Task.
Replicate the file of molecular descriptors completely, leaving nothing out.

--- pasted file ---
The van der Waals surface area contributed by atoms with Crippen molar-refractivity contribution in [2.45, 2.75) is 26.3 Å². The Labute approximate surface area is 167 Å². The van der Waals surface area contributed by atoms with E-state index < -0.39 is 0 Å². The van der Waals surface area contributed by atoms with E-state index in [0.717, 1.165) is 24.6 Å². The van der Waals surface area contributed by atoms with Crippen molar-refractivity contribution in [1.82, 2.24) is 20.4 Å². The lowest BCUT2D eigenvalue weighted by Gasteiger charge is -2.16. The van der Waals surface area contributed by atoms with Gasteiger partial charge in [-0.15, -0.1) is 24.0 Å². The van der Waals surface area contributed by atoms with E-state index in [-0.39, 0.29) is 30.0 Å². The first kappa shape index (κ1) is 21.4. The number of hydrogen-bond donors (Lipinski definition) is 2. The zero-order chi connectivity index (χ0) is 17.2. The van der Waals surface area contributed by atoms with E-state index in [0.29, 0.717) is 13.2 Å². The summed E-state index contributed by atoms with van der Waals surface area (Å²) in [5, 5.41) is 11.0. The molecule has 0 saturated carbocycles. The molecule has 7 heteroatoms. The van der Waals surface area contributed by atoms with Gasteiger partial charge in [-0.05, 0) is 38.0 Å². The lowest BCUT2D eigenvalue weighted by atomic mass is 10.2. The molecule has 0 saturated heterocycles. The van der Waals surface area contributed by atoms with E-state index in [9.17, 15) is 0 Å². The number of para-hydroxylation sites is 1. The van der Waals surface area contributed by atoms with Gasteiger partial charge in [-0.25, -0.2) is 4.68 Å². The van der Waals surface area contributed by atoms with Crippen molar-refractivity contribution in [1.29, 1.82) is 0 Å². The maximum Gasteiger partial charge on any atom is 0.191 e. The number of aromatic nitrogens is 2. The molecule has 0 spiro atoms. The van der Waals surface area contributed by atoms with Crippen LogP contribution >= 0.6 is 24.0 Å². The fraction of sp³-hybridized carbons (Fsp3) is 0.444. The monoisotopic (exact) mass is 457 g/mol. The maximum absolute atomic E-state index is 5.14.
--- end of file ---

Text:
The van der Waals surface area contributed by atoms with Crippen molar-refractivity contribution in [2.45, 2.75) is 26.3 Å². The Labute approximate surface area is 167 Å². The van der Waals surface area contributed by atoms with E-state index < -0.39 is 0 Å². The van der Waals surface area contributed by atoms with E-state index in [0.717, 1.165) is 24.6 Å². The van der Waals surface area contributed by atoms with Crippen molar-refractivity contribution in [1.82, 2.24) is 20.4 Å². The lowest BCUT2D eigenvalue weighted by Gasteiger charge is -2.16. The van der Waals surface area contributed by atoms with Gasteiger partial charge in [-0.15, -0.1) is 24.0 Å². The van der Waals surface area contributed by atoms with E-state index in [-0.39, 0.29) is 30.0 Å². The first kappa shape index (κ1) is 21.4. The number of hydrogen-bond donors (Lipinski definition) is 2. The zero-order chi connectivity index (χ0) is 17.2. The van der Waals surface area contributed by atoms with E-state index in [0.29, 0.717) is 13.2 Å². The summed E-state index contributed by atoms with van der Waals surface area (Å²) in [5, 5.41) is 11.0. The molecule has 0 saturated carbocycles. The molecule has 7 heteroatoms. The van der Waals surface area contributed by atoms with Gasteiger partial charge in [-0.05, 0) is 38.0 Å². The lowest BCUT2D eigenvalue weighted by atomic mass is 10.2. The molecule has 0 saturated heterocycles. The van der Waals surface area contributed by atoms with E-state index in [9.17, 15) is 0 Å². The number of para-hydroxylation sites is 1. The van der Waals surface area contributed by atoms with Gasteiger partial charge in [-0.25, -0.2) is 4.68 Å². The van der Waals surface area contributed by atoms with Crippen molar-refractivity contribution in [1.29, 1.82) is 0 Å². The maximum Gasteiger partial charge on any atom is 0.191 e. The number of aromatic nitrogens is 2. The molecule has 0 spiro atoms. The van der Waals surface area contributed by atoms with Crippen LogP contribution >= 0.6 is 24.0 Å². The fraction of sp³-hybridized carbons (Fsp3) is 0.444. The monoisotopic (exact) mass is 457 g/mol. The maximum absolute atomic E-state index is 5.14.